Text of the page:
That’s me. Useless. Worthless. Incapable of measuring up, of succeeding at…anything.
These are the thoughts and attitudes I have had nagging at me for pretty much my entire life. I’m not sure exactly why, but I have a few ideas about that.
I am adopted. My bio Mom approached my folks when she was pregnant to ask if they would consider the adoption. So, not only was I “chosen” by my parents, my parents were “chosen” by my birth mother. I grew up knowing of the adoption, and my parents always made sure I honored my mother, even if at the time I did not know who she was; that she had made some very difficult choices under very difficult circumstances in order to see me thrive in a home that I couldn’t have had otherwise. I looked up my biological family a few years ago, and it has proven to be wonderful. My adoption and bio family will, in all likelihood be topics of future blogs, but for now I offer it as background.
I cannot speak for all adoptees, but in my case it was difficult on only a couple of fronts. My parents were fantastic, and I am so grateful to have been their son. I did, however, sometimes wonder why my mother had given me up. I knew from my folks that it was for good reasons, but still I wondered. And part of that, I think, lead me to wonder if I somehow didn’t measure up. If somehow, it was my fault that I wasn’t found “worthy.”
Growing up it was generally unspoken, but I knew much was expected of me. I rather coasted through school, with mostly B’s on my report cards, with a couple C’s and A’s thrown in. It was sufficient, if not outstanding. My behavior was good, no real delinquency apparent, and I was kind of a “church kid.” But for some reason I was always striving for more, better, faster, funnier (not attained by studying, are you serious? Get real!). I just knew that I kind of disappointed, that I didn’t quite bring home what was expected.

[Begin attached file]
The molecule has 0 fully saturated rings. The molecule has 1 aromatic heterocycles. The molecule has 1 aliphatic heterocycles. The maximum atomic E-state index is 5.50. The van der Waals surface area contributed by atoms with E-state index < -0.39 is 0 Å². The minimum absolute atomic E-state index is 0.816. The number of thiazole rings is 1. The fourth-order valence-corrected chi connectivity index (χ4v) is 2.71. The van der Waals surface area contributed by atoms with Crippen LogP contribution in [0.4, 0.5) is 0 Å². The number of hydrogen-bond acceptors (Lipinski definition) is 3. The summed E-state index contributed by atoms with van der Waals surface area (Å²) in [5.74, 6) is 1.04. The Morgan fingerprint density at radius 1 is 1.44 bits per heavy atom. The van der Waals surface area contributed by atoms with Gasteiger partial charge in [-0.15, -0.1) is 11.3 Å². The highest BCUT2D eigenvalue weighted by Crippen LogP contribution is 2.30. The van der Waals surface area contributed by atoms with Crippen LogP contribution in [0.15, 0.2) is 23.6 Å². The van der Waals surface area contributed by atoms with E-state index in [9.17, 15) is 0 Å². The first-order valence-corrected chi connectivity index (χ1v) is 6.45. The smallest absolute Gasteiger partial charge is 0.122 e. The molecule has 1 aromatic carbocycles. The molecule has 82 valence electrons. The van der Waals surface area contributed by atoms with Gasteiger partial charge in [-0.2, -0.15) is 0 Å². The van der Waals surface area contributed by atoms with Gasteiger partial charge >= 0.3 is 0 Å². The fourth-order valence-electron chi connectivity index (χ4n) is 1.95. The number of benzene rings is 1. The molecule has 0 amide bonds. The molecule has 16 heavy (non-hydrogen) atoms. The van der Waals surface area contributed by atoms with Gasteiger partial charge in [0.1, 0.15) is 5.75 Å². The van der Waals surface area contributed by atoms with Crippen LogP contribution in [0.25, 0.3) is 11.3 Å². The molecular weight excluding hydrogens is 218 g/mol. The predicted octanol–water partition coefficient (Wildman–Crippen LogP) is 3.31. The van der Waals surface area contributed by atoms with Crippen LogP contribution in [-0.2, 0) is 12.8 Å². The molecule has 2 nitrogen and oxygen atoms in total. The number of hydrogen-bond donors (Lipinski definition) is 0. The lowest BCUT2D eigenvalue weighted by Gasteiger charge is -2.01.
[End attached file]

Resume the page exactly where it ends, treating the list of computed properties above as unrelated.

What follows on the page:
I remember one time, my Grandmother was visiting, and she was standing by the upstairs stairway talking to my Dad. She turned to me, and looking at me said, “If you ever go to jail, it would kill your parents.” I laughed at the time, and made light of it, but that has stuck with me for over forty years.
I have worked hard to be approved of by authority figures as long as I can remember. Not to suck up in an Eddie Haskell kind of way (for you children under thirty, that would be a Leave it to Beaver reference, Eddie being an insincere flatterer), but to perform so that I would be found acceptable. And that is hard work. In my case, I could never do well enough at any given task to satisfy my thirst for excellence. No, that isn’t quite correct. In truth, I could never do well enough to satisfy my need for perfection. And therein lies the rub.
Any time that I failed at a task (and in my personal lexicon, the word fail means that I didn’t do it perfectly; I didn’t do it “right.”) the words “idiot!” and “moron!” would ring through my head like the words of a relentless, cold judge pronouncing sentence on a convicted felon. Over and over, time after time, year after year.
And if this sounds like I’m whining, I do not intend it as such. I am merely relating how I have lived for most of my life, and actually for as long as I can remember.
I serve a loving God, one who has sent his Son to save me from myself. And through Christ’s sacrifice, I am whole, unspoiled, in a love relationship with my God and my King. I think of Jesus as Boromir thought of Aragorn in Lord of the Rings. I look at Jesus and see “my brother, my Captain, my King.” And intellectually I know that all is forgiven, all is forgotten. I know that God has chosen to forget my failures, my imperfections. But I seldom feel it. Idiot! Moron!! FAILURE!!